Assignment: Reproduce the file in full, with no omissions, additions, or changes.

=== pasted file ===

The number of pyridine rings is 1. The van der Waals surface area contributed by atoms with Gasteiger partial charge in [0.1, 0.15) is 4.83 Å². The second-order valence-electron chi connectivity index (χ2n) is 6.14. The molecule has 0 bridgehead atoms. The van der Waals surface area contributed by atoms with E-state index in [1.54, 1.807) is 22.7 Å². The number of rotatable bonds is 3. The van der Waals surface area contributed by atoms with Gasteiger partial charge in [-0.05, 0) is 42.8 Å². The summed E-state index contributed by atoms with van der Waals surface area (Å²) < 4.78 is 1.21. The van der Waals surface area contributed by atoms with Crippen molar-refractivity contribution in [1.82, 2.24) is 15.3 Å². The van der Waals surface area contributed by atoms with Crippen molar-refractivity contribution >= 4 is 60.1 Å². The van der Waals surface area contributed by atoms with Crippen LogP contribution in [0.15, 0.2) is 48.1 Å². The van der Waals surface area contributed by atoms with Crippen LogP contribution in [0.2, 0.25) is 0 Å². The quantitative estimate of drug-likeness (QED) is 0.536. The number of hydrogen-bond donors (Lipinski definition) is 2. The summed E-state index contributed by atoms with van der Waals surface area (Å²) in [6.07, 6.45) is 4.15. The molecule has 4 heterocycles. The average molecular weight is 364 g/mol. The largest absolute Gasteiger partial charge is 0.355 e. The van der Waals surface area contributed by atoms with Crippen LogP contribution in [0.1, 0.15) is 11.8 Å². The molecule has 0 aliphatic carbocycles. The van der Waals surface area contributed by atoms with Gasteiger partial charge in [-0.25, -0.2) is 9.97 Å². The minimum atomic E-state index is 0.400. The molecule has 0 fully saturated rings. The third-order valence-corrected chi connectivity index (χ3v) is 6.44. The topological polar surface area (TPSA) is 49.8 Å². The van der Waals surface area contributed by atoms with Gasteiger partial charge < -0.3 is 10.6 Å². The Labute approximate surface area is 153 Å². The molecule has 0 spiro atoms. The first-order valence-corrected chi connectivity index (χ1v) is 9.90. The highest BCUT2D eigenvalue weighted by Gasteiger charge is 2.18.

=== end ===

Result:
The number of pyridine rings is 1. The van der Waals surface area contributed by atoms with Gasteiger partial charge in [0.1, 0.15) is 4.83 Å². The second-order valence-electron chi connectivity index (χ2n) is 6.14. The molecule has 0 bridgehead atoms. The van der Waals surface area contributed by atoms with E-state index in [1.54, 1.807) is 22.7 Å². The number of rotatable bonds is 3. The van der Waals surface area contributed by atoms with Gasteiger partial charge in [-0.05, 0) is 42.8 Å². The summed E-state index contributed by atoms with van der Waals surface area (Å²) < 4.78 is 1.21. The van der Waals surface area contributed by atoms with Crippen molar-refractivity contribution in [1.82, 2.24) is 15.3 Å². The van der Waals surface area contributed by atoms with Crippen molar-refractivity contribution >= 4 is 60.1 Å². The van der Waals surface area contributed by atoms with Crippen LogP contribution in [0.15, 0.2) is 48.1 Å². The van der Waals surface area contributed by atoms with Crippen LogP contribution in [0.2, 0.25) is 0 Å². The quantitative estimate of drug-likeness (QED) is 0.536. The number of hydrogen-bond donors (Lipinski definition) is 2. The summed E-state index contributed by atoms with van der Waals surface area (Å²) in [6.07, 6.45) is 4.15. The molecule has 4 heterocycles. The average molecular weight is 364 g/mol. The largest absolute Gasteiger partial charge is 0.355 e. The van der Waals surface area contributed by atoms with Crippen LogP contribution in [0.1, 0.15) is 11.8 Å². The molecule has 0 aliphatic carbocycles. The van der Waals surface area contributed by atoms with Gasteiger partial charge in [-0.25, -0.2) is 9.97 Å². The minimum atomic E-state index is 0.400. The molecule has 0 fully saturated rings. The third-order valence-corrected chi connectivity index (χ3v) is 6.44. The topological polar surface area (TPSA) is 49.8 Å². The van der Waals surface area contributed by atoms with Gasteiger partial charge < -0.3 is 10.6 Å². The Labute approximate surface area is 153 Å². The molecule has 0 spiro atoms. The first-order valence-corrected chi connectivity index (χ1v) is 9.90. The highest BCUT2D eigenvalue weighted by Gasteiger charge is 2.18.